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Similaire à Launch of Vietnamese Edition of DigiMarketing: The Esential Guide to New Media & Digital Marketing(20)

Plus de Ian Fenwick, Digital Marketing(20)


Launch of Vietnamese Edition of DigiMarketing: The Esential Guide to New Media & Digital Marketing

  1. easy opt-out
  2. customer-chosen content & frequency
  3. 86% read before buying(90% trust)1

Notes de l'éditeur

  1. Digital channels of course are channels that transfer information by discrete values (digits) rather than by continuous measures…analogue….
  2. And it’s more than just web. You can’t say you’re doing digital marketing if you just have a website. In fact it’s you about 113 million others ( Digital marketing is all about unifying your marketing across digital media.
  3. I suspect many of you are. Some of what I have to say will be not be new to you. I hope however there will be something new for each person!
  4. Three areas I would like to cover: why digimarketing is an opportunity, how digital media are distinctive, and why that makes a difference for marketers.DigiMarketing is NOT the same old same old…
  5. Start with the opportunity
  6. Marketers are lagging their markets: digital media are underspent
  7. The web is truly a global phenomenon. Lighter shades are lower penetration. Africa, one of the lightest regions, is big on mobile and may leapfrog fixed web to mobile web
  8. Notice the web is increasingly an Asian affair. Already over 40% of web users are in Asia, and that represents only 22% penentration.
  9. Emerging markets have already over-taken developed markets in terms of numbers of web users…and that gap will widen.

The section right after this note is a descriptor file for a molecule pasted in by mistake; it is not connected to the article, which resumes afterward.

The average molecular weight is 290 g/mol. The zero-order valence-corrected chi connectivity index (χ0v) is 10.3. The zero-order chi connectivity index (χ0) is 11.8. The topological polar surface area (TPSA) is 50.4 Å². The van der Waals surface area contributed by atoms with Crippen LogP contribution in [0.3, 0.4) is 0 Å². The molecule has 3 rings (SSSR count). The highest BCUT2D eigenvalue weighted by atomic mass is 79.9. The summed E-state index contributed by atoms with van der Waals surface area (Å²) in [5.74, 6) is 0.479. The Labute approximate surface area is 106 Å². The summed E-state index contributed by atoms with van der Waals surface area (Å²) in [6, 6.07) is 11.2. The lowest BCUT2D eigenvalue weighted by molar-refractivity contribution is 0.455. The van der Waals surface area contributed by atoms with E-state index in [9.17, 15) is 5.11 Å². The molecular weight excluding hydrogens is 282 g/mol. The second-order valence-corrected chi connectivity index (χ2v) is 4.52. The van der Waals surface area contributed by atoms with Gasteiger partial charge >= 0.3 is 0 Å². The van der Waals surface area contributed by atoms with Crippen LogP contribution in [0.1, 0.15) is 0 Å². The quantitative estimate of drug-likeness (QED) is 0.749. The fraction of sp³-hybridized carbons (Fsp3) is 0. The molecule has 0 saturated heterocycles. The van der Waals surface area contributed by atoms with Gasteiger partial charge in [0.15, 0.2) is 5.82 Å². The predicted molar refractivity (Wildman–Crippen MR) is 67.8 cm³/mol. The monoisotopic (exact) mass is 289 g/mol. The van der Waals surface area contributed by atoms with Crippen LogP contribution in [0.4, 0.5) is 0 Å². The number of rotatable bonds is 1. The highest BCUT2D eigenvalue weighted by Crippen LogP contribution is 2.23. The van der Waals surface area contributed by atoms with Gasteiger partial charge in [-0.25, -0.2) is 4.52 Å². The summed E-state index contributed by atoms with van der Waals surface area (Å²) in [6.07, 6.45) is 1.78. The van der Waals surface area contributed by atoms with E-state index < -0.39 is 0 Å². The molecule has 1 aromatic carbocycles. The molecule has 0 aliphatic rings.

10. And remember again: digital is more than just web
  11. Digital being underspent, the dramatic misallocation of resources, means that first there’s a good chance your competitors aren’t yet into digital, so you can steal a march. AND second that you get more bang for your buck: because less is being spent in digital, those that spend there get better exposure.
  12. And digital is the future…I’ve met people that argue that in terms of time spent with different media, digital won’t overtake traditional media for another 10 years; I’ve met people that think it will happen next year…I’ve met people who say it already happened!I have never met anyone who says it won’t happen.
  13. Nowhere I think is the shift more dramatic that in print…this is daily newspaper readership (in the US) by year of birth
  14. It’s NOT that news isn’t read…it’s the papers that aren’t read…people still what they’ve always done…they just do in different media. That’s why the shift to digital has been so rapid: people don’t change what they do…they still read news, they still watch the content that used to be called TV. Difference is that they read news on-line; they watch TV by buying DVDs of TV shows; or watching the shows on-line…or on their iPods, or on their mobiles.